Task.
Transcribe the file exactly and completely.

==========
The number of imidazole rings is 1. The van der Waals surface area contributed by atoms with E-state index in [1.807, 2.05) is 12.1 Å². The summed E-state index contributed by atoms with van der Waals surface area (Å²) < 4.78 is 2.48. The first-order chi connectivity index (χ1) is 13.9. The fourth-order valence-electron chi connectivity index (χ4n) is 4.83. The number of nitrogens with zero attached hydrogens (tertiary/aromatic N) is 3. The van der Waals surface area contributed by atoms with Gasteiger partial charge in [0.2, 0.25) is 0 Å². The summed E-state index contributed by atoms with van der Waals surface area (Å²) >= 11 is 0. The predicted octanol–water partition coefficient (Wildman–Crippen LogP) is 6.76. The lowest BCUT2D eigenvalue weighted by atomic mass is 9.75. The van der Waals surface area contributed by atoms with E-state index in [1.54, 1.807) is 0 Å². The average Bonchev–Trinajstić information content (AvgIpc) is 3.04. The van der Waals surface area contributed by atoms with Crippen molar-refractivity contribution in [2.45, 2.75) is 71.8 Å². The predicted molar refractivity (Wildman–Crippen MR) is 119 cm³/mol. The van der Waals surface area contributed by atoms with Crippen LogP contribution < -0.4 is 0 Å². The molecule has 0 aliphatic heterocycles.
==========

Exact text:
The number of imidazole rings is 1. The van der Waals surface area contributed by atoms with E-state index in [1.807, 2.05) is 12.1 Å². The summed E-state index contributed by atoms with van der Waals surface area (Å²) < 4.78 is 2.48. The first-order chi connectivity index (χ1) is 13.9. The fourth-order valence-electron chi connectivity index (χ4n) is 4.83. The number of nitrogens with zero attached hydrogens (tertiary/aromatic N) is 3. The van der Waals surface area contributed by atoms with Gasteiger partial charge in [0.2, 0.25) is 0 Å². The summed E-state index contributed by atoms with van der Waals surface area (Å²) >= 11 is 0. The predicted octanol–water partition coefficient (Wildman–Crippen LogP) is 6.76. The lowest BCUT2D eigenvalue weighted by atomic mass is 9.75. The van der Waals surface area contributed by atoms with E-state index in [1.54, 1.807) is 0 Å². The average Bonchev–Trinajstić information content (AvgIpc) is 3.04. The van der Waals surface area contributed by atoms with Crippen molar-refractivity contribution in [2.45, 2.75) is 71.8 Å². The predicted molar refractivity (Wildman–Crippen MR) is 119 cm³/mol. The van der Waals surface area contributed by atoms with Crippen LogP contribution < -0.4 is 0 Å². The molecule has 0 aliphatic heterocycles.